A titular see in Asia, a suffragan of Ephesus. Temnus was a little town of Æolia, near the River Hermus, which is shown on its coins. Situated on an elevation it commanded the territories of Cyme, Phocæa, and Smyrna. Under Augustus it was already on the decline; under Tiberius it was destroyed by an earthquake; and in the time of Pliny it was no longer inhabited. It was however rebuilt, and became one of the suffragans of Ephesus. Le Quien (Oriens Christ., I, 707), mentions three bishops: Eustathius, who lived in 451; Theophilus, present at the Council of Nice (787); Ignatius, at Constantinople (869). This see is not mentioned in the "Notitiae Episcopatuum". Ramsay (Asia Minor, 108) thought the diocese of Temnus identical with that of Archangelus, which from the tenth to the thirteenth century the "Notitiae Episcopatuum" assigns to Smyrna. In 1413 the Turks seized the fortress of Archangelus, which they called Kaiadjik, i.e., small rock; this fortress was situated on the plains of Maenomenus, now know as Menemen. Doubtless, Temnus and Menemen are the same. The latter is now the chief place in the vilayet of Smyrna, with 9000 inhabitants, of whom 2000 are Greeks, 500 Armenians, the remainder Mussulmans. However, Texier (Asie Mineure, 227) identifies Temnus with the village of Guzel Hissar, to the north of Menemen.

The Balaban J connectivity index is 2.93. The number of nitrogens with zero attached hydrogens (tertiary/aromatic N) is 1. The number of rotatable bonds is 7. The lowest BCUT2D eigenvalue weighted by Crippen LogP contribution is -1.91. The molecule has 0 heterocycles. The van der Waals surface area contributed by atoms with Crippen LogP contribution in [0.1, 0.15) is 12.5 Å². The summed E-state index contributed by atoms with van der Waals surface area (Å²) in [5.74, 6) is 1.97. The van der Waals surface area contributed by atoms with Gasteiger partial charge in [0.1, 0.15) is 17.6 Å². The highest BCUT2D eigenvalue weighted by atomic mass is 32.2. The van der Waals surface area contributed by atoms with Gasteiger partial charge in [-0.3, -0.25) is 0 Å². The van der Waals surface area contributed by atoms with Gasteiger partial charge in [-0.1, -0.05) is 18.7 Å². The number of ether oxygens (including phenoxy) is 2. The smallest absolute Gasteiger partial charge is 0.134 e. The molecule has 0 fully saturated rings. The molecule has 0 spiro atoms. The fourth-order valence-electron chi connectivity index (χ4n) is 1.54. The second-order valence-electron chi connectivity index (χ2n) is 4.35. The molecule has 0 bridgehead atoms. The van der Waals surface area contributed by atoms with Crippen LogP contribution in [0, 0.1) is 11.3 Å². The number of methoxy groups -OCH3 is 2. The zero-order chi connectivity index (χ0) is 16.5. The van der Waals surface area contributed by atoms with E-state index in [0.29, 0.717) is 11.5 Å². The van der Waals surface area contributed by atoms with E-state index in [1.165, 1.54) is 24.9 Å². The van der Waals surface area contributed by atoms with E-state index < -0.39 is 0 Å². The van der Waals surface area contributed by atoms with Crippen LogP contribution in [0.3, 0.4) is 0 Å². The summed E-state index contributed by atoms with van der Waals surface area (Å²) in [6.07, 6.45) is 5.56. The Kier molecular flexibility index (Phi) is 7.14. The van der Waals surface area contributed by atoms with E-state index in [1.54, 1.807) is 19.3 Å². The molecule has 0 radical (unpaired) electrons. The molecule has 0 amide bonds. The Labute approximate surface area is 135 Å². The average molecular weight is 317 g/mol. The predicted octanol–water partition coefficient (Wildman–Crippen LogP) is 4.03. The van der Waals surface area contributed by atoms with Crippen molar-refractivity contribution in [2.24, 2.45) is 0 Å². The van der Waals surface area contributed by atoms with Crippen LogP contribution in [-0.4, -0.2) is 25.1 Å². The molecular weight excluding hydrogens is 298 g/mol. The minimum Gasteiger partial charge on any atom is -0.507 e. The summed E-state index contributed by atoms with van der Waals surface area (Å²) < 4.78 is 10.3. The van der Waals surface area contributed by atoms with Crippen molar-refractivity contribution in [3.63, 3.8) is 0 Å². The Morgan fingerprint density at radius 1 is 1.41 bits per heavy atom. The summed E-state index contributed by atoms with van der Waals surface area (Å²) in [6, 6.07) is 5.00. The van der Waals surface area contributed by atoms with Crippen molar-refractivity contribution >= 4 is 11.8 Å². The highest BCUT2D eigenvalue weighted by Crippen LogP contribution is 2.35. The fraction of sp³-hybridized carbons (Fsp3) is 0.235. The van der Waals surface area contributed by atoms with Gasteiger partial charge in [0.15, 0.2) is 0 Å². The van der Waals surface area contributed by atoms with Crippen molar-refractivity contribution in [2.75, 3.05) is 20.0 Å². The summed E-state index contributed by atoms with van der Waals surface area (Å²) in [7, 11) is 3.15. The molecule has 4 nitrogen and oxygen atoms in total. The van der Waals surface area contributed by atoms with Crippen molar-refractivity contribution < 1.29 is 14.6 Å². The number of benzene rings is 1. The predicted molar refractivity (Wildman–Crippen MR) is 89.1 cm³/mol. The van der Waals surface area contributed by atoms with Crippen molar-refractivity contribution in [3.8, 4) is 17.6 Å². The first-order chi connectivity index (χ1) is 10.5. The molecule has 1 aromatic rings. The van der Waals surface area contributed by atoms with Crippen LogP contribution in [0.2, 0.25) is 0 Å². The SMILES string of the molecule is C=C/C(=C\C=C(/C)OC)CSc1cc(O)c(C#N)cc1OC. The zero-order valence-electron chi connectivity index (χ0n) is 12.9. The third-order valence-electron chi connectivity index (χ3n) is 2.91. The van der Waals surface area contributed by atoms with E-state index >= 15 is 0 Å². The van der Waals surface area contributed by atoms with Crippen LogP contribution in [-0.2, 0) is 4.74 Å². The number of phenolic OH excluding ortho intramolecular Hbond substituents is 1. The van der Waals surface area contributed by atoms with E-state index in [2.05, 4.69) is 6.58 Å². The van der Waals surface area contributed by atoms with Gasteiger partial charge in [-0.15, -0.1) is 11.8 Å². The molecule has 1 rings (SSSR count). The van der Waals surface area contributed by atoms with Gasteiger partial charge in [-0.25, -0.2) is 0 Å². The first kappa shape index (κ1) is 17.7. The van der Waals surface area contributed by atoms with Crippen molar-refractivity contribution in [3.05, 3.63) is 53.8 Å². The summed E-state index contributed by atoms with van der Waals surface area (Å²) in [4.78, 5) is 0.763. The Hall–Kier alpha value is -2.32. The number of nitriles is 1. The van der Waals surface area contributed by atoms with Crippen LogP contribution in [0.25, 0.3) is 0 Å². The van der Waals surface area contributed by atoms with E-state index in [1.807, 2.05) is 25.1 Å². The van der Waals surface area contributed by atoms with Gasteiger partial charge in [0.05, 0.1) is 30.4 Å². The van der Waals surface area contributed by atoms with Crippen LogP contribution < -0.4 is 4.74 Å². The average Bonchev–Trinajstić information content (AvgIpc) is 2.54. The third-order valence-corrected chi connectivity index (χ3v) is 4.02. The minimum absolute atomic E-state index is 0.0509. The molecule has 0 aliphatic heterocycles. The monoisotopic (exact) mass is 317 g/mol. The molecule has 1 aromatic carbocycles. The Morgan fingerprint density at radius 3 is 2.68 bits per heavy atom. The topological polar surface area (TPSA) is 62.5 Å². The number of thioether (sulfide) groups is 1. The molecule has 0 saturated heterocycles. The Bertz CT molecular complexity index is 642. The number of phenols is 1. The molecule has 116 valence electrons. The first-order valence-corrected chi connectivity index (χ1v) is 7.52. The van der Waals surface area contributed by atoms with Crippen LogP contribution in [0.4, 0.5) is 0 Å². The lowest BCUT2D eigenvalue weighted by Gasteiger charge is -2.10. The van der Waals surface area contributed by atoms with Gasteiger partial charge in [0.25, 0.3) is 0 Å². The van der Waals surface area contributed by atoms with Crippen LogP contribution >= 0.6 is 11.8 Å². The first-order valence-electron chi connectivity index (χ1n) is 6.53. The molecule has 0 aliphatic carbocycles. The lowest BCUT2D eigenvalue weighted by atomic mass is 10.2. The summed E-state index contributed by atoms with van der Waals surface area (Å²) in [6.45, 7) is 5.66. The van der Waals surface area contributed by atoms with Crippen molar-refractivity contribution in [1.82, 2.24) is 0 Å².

SMITH, Dict. Greek and Roman Geog. S.V.
APA citation. (1912). Temnus. In The Catholic Encyclopedia. New York: Robert Appleton Company. http://www.newadvent.org/cathen/14479c.htm
MLA citation. "Temnus." The Catholic Encyclopedia. Vol. 14. New York: Robert Appleton Company, 1912. <http://www.newadvent.org/cathen/14479c.htm>.
Transcription. This article was transcribed for New Advent by Thomas M. Barrett. Dedicated to the Poor Souls in Purgatory.
Ecclesiastical approbation. Nihil Obstat. July 1, 1912. Remy Lafort, S.T.D., Censor. Imprimatur. +John Cardinal Farley, Archbishop of New York.
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